Disabled campaigners believe they are “one step closer to justice”, despite losing a legal case against the government over the potentially ruinous costs of taking discrimination cases through the courts. A high court judge yesterday (Wednesday) dismissed an application for judicial review […]
Thirty years ago, in Price Waterhouse v. Hopkins, the Supreme Court held that “sex stereotyping” is forbidden by a federal law banning employment discrimination. “We are beyond the day,” Justice William Brennan wrote in the court’s plurality opinion, “when an employer could evaluate employees by assuming or insisting that they matched the stereotype associated with their group.”
Nevertheless, the Trump administration filed a brief last week asking the Supreme Court to bring back the day when an employer could evaluate employees by assuming or insisting that they matched the stereotype associated with their group.
The Trump Justice Department’s position in R.G. & G.R. Harris Funeral Homes v. EEOC wouldn’t nuke Price Waterhouse entirely. But it would severely weaken protections against sex discrimination, and give employers broad new authority to fire employees who do not comply with stereotypes about how people of a particular gender should appear.
It would do so, moreover, in service of the broader goal of denying civil rights protections to transgender workers. The thrust of the Trump administration’s position in Harris Funeral Homes is that, if existing law is broad enough to protect trans workers from discrimination, then that law must be rolled back — even if doing so will legalize a fair amount of discrimination against cis women in the process.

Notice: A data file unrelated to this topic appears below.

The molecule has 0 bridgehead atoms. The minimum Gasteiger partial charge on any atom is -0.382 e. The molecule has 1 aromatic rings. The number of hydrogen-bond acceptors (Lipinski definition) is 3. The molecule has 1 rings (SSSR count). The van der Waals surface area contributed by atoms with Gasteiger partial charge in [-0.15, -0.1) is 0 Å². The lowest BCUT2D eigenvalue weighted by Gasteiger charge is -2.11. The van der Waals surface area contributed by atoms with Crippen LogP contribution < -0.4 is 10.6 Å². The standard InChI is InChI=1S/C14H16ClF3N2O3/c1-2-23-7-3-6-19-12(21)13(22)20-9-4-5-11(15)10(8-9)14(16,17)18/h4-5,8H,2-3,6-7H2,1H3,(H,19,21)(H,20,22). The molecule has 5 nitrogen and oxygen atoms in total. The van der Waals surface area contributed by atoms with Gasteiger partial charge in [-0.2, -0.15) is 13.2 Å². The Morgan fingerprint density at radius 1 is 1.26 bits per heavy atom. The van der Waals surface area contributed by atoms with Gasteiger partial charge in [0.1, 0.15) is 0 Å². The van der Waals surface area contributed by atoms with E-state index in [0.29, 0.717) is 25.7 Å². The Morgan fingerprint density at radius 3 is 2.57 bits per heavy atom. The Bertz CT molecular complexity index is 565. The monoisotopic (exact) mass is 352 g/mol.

Given the fact that as an adult, you have probably seen or heard of charity telethons, you have probably also heard the host of such telethons discussing horror scenarios about the individuals you could be, “helping with your generous donation.” These are the same kinds of scenarios many of us with disabilities grew up hearing about in relation to the future of our own lives. You’ve probably also seen at least one film that features a non-disabled person pretending they understood disability, so they became a cripacature, and relied on harmful stereotypes, which does nothing but hurt how disability is viewed in our society. You probably can even name some of the films that have been awarded because the non-disabled world believes their performances are inspiring, heartfelt, and realistic, all while ignoring the cries of indignation from the community such performances have misrepresented.
The way we talk about disability, the way we look at disability, and the way we think about disability in this society is highly problematic. All of these inaccuracies seek to do is harm the disability community, and make all of you who are not disabled, afraid to join our ranks.
The truth is, you shouldn’t be afraid of becoming disabled. The chances of you becoming disabled or having a loved one become disabled, at some point in your life, is quite high. I’ve heard many of you saying things like, you’d rather be dead than disabled, you couldn’t handle my life, and you don’t know how I, or my other disabled friends, do it. You shouldn’t be afraid of having a disability,
Michael West discusses why work-related stress is widespread among staff in the NHS, and what can be done to address the root cause of the problem.
As this appears to be a Health and Safety issue, then the centre should be closed until further notice. Mobility is not only a factor with wheelchairs as there are many other other aspects of mobility, this is discrimination to selective groups of the community.